Caring for June Bugs
As the weather warms up, you may notice some old friends reappear- June Bugs! June Bugs are small beetles that emerge from the ground in spring and summer. They can be fascinating to observe and learn more about. This interest can be a wonderful opportunity to explore empathy, compassion, and caring. Children will often be drawn to care for creatures smaller and more vulnerable than themselves. These experiences offer a chance for the children to feel powerful and responsible.
June Bugs Fun Facts
- June Bugs larvae can live in the ground for 2-3 years before surfacing to become an adult
- They got their name because of their prolific quantity in the month of June
- June Bugs are less than one inch in length
- They are most active at night
- June Bugs are very attracted to light
Supporting Caring and Empathy
Facilitate a discussion about caring for bugs. Talk about how to handle the bugs and how to respectfully observe them. Encourage children to use experiences with other animals and creatures as a reference. If the children in your class are interested, it may be helpful to make a list of agreements as a class to follow when caring for the June Bugs.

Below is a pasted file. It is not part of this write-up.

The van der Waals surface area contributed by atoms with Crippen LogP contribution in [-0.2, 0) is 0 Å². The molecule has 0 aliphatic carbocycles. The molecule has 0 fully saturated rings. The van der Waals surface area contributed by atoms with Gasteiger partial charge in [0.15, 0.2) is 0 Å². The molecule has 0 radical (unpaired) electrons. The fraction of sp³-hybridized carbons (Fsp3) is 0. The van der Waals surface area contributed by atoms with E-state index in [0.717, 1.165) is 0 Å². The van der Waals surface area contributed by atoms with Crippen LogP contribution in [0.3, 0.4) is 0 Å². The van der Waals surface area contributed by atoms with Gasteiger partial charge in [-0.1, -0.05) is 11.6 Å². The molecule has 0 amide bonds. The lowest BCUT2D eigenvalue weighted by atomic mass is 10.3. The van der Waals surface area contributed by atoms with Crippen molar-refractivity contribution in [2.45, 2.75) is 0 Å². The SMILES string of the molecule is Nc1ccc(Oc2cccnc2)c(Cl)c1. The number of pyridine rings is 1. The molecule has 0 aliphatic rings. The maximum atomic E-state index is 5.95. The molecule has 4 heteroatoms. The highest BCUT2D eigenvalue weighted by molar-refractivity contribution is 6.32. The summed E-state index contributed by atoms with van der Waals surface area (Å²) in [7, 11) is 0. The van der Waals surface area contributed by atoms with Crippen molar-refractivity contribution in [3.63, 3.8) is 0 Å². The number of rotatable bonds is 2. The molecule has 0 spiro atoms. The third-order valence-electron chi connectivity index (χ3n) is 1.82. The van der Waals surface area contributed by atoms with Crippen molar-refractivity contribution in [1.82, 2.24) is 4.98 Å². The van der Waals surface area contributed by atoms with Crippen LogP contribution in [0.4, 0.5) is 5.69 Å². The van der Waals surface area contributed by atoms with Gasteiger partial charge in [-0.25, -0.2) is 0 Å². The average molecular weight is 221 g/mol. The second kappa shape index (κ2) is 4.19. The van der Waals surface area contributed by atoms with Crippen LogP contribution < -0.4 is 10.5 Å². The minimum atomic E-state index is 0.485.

Observation is a powerful tool for investigation. Support the children in using observation as a tool to learn more about how the June Bugs move, what they eat, where they like to climb, and what areas they enjoy living in. You can offer clipboards and drawing materials for children to record their observations.
Create a Bug Habitat
One way to encourage care for the June Bugs is to invite children to create a bug habitat for the June Bugs to explore. This experience naturally lends itself to research! This can include a trip to the school or local library, utilizing technology, or talking to local experts. Once the children find out what kind of materials and spaces June Bugs like to call home, they can begin to collect materials to create a bug house. Incorporate family engagement by encouraging families to bring in recycled materials for building bug houses. Once created, encourage children to observe the bugs in their new habitat. Here are some questions to spark curiosity:
- Can you tell me about your bug habitat and why you chose these materials?
- Do the June Bugs act the same way in their new bug habitat as they did out in nature? How and why?
- What do you think the June Bug likes about this habitat? Why?